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Clothes Moths

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Clothes moth larvae damage fabrics and materials by feeding on the fibers. Anything made of wool, cashmere, feathers, or fur is susceptible to clothes moth larvae, including sweaters, coats, blankets, decorative items, down pillows and comforters, carpets and rugs, drapes, leather and upholstered furniture, lint, paper products, even animal bristle brushes. While adult clothes moths do not feed on natural materials, if you spot on, call Adam’s.

A Closer Look

Known Issues

  • Difficult to Eradicate
  • Structure Invading

Active Seasons

  • Summer
  • Spring

Pest Overview

Clothes moths are a bane to people because they feed on valuable clothes and property made of natural fibers such as wool, cashmere, and fur.

Adam’s Get Rid of Clothes Moths Fast.

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Clothes Moths Treatment Options

Stored Product Pest Prevention

Adam’s one-time service controls clothes moths, along with other common stored product pests. The service includes a thorough inspection and treatment of the feeding, breeding, and resting areas. The treatment is warranted for one month.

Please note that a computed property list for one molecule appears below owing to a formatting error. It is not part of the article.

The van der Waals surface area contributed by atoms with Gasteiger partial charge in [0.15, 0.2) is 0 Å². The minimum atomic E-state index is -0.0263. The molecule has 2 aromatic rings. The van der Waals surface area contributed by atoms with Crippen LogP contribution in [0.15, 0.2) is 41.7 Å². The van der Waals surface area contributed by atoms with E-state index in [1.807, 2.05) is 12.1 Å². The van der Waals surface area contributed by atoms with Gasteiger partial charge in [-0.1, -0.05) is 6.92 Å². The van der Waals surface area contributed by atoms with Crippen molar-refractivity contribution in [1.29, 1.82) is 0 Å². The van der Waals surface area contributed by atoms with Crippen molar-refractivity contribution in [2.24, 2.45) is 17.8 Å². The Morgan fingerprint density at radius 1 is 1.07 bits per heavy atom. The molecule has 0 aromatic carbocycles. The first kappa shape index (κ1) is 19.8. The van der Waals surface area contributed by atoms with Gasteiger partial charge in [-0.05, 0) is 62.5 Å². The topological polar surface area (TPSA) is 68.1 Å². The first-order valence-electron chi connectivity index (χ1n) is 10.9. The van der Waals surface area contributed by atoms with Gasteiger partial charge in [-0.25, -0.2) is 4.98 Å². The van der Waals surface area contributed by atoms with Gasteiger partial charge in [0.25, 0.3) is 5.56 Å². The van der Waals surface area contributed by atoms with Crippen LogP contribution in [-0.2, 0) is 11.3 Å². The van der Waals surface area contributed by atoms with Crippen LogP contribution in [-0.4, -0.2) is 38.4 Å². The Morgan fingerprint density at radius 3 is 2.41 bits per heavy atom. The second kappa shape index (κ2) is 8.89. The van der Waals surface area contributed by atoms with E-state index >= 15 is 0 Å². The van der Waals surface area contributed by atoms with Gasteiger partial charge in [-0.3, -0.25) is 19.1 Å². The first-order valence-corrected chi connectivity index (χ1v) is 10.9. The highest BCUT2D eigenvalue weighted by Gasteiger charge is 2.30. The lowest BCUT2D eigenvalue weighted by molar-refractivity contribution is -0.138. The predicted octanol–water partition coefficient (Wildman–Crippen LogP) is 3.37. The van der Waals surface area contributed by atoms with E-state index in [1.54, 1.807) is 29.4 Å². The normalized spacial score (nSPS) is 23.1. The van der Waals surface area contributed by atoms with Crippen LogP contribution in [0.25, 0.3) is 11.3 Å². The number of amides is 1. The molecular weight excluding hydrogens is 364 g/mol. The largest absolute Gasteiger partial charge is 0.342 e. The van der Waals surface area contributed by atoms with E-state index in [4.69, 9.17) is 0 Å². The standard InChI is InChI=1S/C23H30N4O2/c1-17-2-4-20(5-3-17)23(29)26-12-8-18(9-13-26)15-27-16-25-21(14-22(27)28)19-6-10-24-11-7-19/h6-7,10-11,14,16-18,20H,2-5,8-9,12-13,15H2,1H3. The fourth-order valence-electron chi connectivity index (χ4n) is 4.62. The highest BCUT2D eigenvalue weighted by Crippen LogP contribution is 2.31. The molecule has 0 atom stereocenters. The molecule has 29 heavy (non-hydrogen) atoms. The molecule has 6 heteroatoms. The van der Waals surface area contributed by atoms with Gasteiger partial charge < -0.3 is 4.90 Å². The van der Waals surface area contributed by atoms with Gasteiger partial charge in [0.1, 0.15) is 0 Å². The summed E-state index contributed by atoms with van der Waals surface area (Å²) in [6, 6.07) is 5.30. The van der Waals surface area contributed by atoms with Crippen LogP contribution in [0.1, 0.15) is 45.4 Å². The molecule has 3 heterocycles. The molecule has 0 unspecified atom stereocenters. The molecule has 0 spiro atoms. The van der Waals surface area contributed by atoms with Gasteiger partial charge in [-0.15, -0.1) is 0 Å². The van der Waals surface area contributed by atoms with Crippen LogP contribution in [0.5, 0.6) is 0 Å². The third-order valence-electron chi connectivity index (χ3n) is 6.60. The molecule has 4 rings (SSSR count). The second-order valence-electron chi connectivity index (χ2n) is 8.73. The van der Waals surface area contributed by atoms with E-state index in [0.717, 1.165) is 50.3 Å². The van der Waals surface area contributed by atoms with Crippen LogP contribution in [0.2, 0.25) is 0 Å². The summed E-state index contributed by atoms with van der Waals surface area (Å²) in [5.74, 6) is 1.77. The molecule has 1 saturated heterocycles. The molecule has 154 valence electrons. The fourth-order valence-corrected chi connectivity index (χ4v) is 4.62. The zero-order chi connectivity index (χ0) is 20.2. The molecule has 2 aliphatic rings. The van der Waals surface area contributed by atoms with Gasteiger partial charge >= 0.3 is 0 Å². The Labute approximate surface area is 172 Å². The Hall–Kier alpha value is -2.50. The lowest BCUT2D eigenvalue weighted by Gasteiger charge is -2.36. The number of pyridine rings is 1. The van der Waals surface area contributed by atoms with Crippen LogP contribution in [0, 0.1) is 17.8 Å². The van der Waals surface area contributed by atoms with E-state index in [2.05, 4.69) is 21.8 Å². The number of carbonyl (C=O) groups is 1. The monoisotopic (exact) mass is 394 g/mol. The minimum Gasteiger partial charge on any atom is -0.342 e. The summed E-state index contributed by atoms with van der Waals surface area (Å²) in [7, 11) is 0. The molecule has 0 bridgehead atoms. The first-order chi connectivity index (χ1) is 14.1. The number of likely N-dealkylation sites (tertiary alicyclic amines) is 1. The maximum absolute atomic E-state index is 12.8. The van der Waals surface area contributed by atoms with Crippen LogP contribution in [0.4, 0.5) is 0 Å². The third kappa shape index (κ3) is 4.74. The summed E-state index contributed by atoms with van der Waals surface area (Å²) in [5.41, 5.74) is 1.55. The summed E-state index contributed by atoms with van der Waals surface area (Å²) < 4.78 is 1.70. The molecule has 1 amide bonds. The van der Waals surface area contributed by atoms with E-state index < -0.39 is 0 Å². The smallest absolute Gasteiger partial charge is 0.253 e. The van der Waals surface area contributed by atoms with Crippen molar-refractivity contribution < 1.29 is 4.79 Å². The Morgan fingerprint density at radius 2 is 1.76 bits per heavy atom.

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More About Clothes Moths


  • Clothes moths are usually found in closets, basements, attics and other dark, undisturbed areas.
  • Moths flying about in the kitchen, pantry area, and other open spaces are probably not clothes moths. More likely they are grain-related moths coming from infested flour, cereal, or other stored food item. (Link to Indian Meal Moth)
  • Clothes moths do not fly quickly so they are easily noticeable.
  • They tend to live in corners and folds of fabrics.
  • The first indication of a clothes moth infestation may be little holes in clothing or draperies.
  • Another indication of a clothes moth infestation is hardly detectable, mostly white threads on the fabric that look like very fine cobwebs.
  • You may also find small, maggot-looking larvae in clothes drawers or silken cases or tubes where moth larvae live.



  • There are two common indoor species of clothes moths:
  • Webbing clothes moths (Tineola bisselliella)
  • The webbing clothes moth is the most common clothes moth in the United States.
  • The webbing clothes moth larvae are small white grubs approximately 1/24” in length
  • Webbing clothes moth larvae produce patches of silk webbing. When webbing clothes moths larvae move on to new feeding locations, they leave the webbing behind.
  • Adult webbing clothes moths are uniformly buff-colored or gold in color with fluffy pompadour of reddish-gold hairs on head
  • Adult webbing clothes moths are approximately 1/4”- 1/3” in length, with a wing span of ½”
  • Feathered or “fringed” wings

Casemaking clothes moths (Tinea pellionella)

  • The casemaking clothes moth is less common and also of far less economic importance than the webbing clothes moth.
  • Casemaking clothes moth larvae are not exposed; they are inside open-ended a “silken case” about 3/8” in length which they carry about
  • The case takes on the color of the fabric the larva has eaten.